The White House is planning to designate the Muslim Brotherhood as a Foreign Terrorist Organisation which threatens Morocco’s moderate Islamist ruling Parti de la justice et du développement (PJD)

US President Donald Trump’s announcement in late April 2019 that he was seeking to have the US State Department designate the Muslim Brotherhood as a Foreign Terrorist Organisation has sparked serious concerns among Islamist parties around the world that they may be included. Morocco’s ruling Parti de la justice et du développement (PJD) is no exception.

Although the PJD has never been formally part of the Muslim Brotherhood’s international structures, it sprang out of the same ideological stable and has long been considered as the Moroccan equivalent of what is the longest surviving Sunni fundamentalist opposition movement in the MENA region.

While the PJD has long sought to differentiate itself from the Muslim Brotherhood and the Brotherhood’s mother branch in Egypt, there are clearly those in the Trump Administration who consider the party to be, if not part and parcel of the Brotherhood, at least ideologically close to it.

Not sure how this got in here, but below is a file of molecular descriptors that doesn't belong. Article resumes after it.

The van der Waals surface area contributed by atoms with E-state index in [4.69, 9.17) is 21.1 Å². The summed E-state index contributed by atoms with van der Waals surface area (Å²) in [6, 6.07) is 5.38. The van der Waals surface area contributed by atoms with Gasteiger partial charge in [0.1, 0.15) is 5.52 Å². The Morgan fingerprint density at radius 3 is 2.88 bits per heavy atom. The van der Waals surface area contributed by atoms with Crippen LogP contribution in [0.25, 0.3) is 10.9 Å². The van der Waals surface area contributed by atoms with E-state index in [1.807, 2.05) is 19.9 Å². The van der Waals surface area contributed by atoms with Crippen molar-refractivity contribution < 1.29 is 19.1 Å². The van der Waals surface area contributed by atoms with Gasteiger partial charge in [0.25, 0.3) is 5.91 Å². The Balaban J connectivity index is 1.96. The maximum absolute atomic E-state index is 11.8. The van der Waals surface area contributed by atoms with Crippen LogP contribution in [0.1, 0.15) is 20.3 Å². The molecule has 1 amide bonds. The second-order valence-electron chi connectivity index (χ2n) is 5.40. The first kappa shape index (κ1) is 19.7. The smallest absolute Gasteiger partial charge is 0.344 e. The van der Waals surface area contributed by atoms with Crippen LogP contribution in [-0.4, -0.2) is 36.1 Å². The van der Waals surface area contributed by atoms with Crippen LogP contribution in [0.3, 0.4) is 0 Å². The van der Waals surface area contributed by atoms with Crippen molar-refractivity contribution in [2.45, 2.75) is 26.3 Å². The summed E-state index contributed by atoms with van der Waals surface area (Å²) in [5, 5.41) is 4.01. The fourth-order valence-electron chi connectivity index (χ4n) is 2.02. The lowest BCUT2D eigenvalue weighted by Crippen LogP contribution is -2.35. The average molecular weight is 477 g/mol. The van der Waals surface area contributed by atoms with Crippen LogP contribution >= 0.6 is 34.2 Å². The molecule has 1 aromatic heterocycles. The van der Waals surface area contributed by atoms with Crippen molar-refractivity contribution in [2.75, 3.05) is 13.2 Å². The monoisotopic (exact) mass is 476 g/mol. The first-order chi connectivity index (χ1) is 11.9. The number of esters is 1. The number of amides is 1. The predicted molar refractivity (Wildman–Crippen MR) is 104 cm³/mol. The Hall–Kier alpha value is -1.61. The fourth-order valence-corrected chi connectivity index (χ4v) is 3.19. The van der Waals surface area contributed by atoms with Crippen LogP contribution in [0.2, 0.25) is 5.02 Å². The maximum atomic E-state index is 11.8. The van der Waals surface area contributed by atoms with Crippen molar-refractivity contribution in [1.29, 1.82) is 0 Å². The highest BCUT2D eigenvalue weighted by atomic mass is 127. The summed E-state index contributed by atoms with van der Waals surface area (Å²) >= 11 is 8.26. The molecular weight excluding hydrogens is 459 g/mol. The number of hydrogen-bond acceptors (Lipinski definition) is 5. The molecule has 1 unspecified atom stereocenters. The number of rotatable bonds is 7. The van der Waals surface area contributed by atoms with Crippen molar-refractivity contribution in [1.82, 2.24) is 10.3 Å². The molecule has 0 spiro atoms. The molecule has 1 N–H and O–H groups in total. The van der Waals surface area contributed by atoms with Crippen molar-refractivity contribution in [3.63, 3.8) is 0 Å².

There are certainly ideological crossovers between the two. Both follow what is known as the wasati current, or middle way, which rejects violence and aspires to a more moderate interpretation of Islam. Even the PJD has acknowledged on repeated occasions that, despite the lack of organisational links, it comes from the same school of thought as the Brotherhood.

It is notable that whenever the PJD holds conferences or major meetings, members of the Muslim Brotherhood are usually in attendance and vice versa. Furthermore, PJD members have expressed their solidarity with the deposed Egyptian Brotherhood.

While such acts are hardly surprising, given the PJD’s Islamist orientation, there are some in the Trump administration that feel PJD should be included in the designation.

This could have serious consequences for the PJD which is already struggling and suffering a decline in popularity on account of its poor performance in government. Thus while the PJD is unlikely to be included in any US designation of the Brotherhood — something which in itself is not yet certain — the knock on effects could still serve as another blow to the party and its desire to present itself as a progressive reformist force that is far removed from the likes of the Egypt’s Muslim Brotherhood.

This excerpt is taken from Morocco Focus, our monthly intelligence report on the region. Click here if you would like to see a free sample.

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